The fourth round, one that sees the countering prowess of Márquez keep Manny tentative, also goes to the former, but it’s in the fifth that he truly puts the disastrous opening of the bout behind him. Just after the halfway point of the round, Márquez lunges forward and pops Manny with a left, forcing him to cover up. As he disengages and Pacquiao straightens up, "Dinamita" rams a right hand down his throat. Pacquiao wobbles, but withstands the follow-up flurry, raising his hands in defiance of his foe’s power.
The younger fighter, hanging back with a look of concern on his face, gets tagged over and over until the end of the round. The numbers are telling: Despite Pacquiao throwing 77 punches in the first round, Márquez has actually landed more power punches.
That’s three in the books for Márquez. That hellacious first round seems in the distant past, the only remaining traces of it are the pink stains speckling the Mexican’s white shorts. Pacquiao seems afraid to engage the counter specialist, and a little more than a minute into the sixth, pays for his inaction dearly.
A flicking jab to the body draws Pacquiao’s attention away from his face just long enough for Márquez to rock his world with an overhand right. The lights go out for just a second; Pacquiao’s head rolls disturbingly as he staggers back into the ropes, the Mexican veteran battering away.
Pacquiao tries to fire back, but gets tagged by a hard right uppercut. The Filipino prodigy gets his wits about him once more, but there is no showboating this time. He is backing straight up as Márquez pushes forward, occasionally sending out a jab but unable to reignite the fire he lit with his three knockdowns. Márquez lands hard uppercuts as Pacquiao moves forward, ripping to the body at every opportunity. By the time the two return to their stools, the grinning Manny Pacquiao who stepped into the ring is a distant memory, his wife Jinkee looking like she’s about to be violently ill.
The gap is down to one point. One more good round from "Dinamita" will, against all odds, put them back on even footing.
But Pacquiao did not become a multi-division champion by being the sort of man who wilts when things aren’t going his way. As the seventh progresses, his high-frequency head movement begins again, as does his forward march. While Márquez lands several vicious body shots, the monster left straight of Pacquiao is making itself known once again. The Filipino banger hasn’t retaken control of the fight, but Márquez’s snowballing dominance is vaporized by the former’s newfound aggression.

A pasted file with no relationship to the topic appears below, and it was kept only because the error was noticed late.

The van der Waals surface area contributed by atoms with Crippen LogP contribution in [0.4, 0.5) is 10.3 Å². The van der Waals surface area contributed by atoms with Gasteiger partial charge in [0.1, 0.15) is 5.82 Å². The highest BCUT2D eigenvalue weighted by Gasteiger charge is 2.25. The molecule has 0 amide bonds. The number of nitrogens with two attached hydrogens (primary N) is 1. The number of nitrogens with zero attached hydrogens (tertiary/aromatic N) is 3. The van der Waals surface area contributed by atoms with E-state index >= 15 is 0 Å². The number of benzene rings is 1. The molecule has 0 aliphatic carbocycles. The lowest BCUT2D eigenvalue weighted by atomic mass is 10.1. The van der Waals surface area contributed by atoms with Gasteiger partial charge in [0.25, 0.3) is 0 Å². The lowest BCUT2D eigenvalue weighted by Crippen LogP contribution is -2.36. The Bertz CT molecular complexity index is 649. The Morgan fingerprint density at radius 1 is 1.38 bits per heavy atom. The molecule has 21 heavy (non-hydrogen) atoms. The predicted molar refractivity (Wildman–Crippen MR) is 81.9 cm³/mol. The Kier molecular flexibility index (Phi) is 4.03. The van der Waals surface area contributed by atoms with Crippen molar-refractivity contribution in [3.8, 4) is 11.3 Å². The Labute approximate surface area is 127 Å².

The majority of the eighth is more clearly Pacquiao’s. His lunges are corralled, forcing Márquez to scramble to re-establish his counter game. With 30 seconds left, however, an off-balance Pacquiao’s gloves nearly scrape the mat as he stumbles into the ropes. Márquez, however, is unable to capitalize, and Pacquiao raises his hands once again to signal his resilience.
The timing game begins favoring Pacquiao, as his foe seems unable to replicate the countering success he enjoyed early on. He is still landing good punches, but he can no longer force Manny back, and the Filipino phenom is bending out of the way of his counters. The punch count is practically even, but Pacquiao’s aggression is winning him the fight, a trend that continues in a high-octane tenth round.
In the eleventh, though, Márquez once more begins to assert himself, jacking Pacquiao’s jaw with a hard right in the early going. Pacquiao’s murderous left sizzles constantly by his head, but he’s having little success with it, while Márquez finally manages to get his counter game going again. The round is clearly in the Mexican’s favor, but it may not be enough.
Inexplicably, Juan’s trainer, Ignacio Berinstain, tells his charge that he has the fight in the bag, despite Harold Lederman and the other analysts being fairly unanimous in their assertion of Pacquiao’s lead. Freddie Roach, as usual, tells Pacquiao to knock him out.
Despite the different snippets of advice, both fighters go hard in the final round, swinging with everything they’ve got and putting a dramatic cap on a fantastic fight. The crowd erupts and both fighters raise their hands in victory.
Their jubilation ends as the scorecards are read. 115-110 Pacquiao, 115-110 Márquez, and 113-113 for a split draw.
Interestingly, it later comes to light that the latter judge inadvertently scored the first round 10-7 for Pacquiao instead of the proper 10-6, meaning that had he avoided that mental lapse, Pacquiao would have taken home a split decision.
In any case, despite the unsatisfactory resolution, the rematch does not materialize for another four years. Pacquiao establishes himself at super featherweight, defeating the likes of Érik Morales and Joge Solís. Márquez soon joins him in his new weight class, taking the WBC title from Marco Antonio Barrera.
Join us later this evening for a look at their second, even closer fight.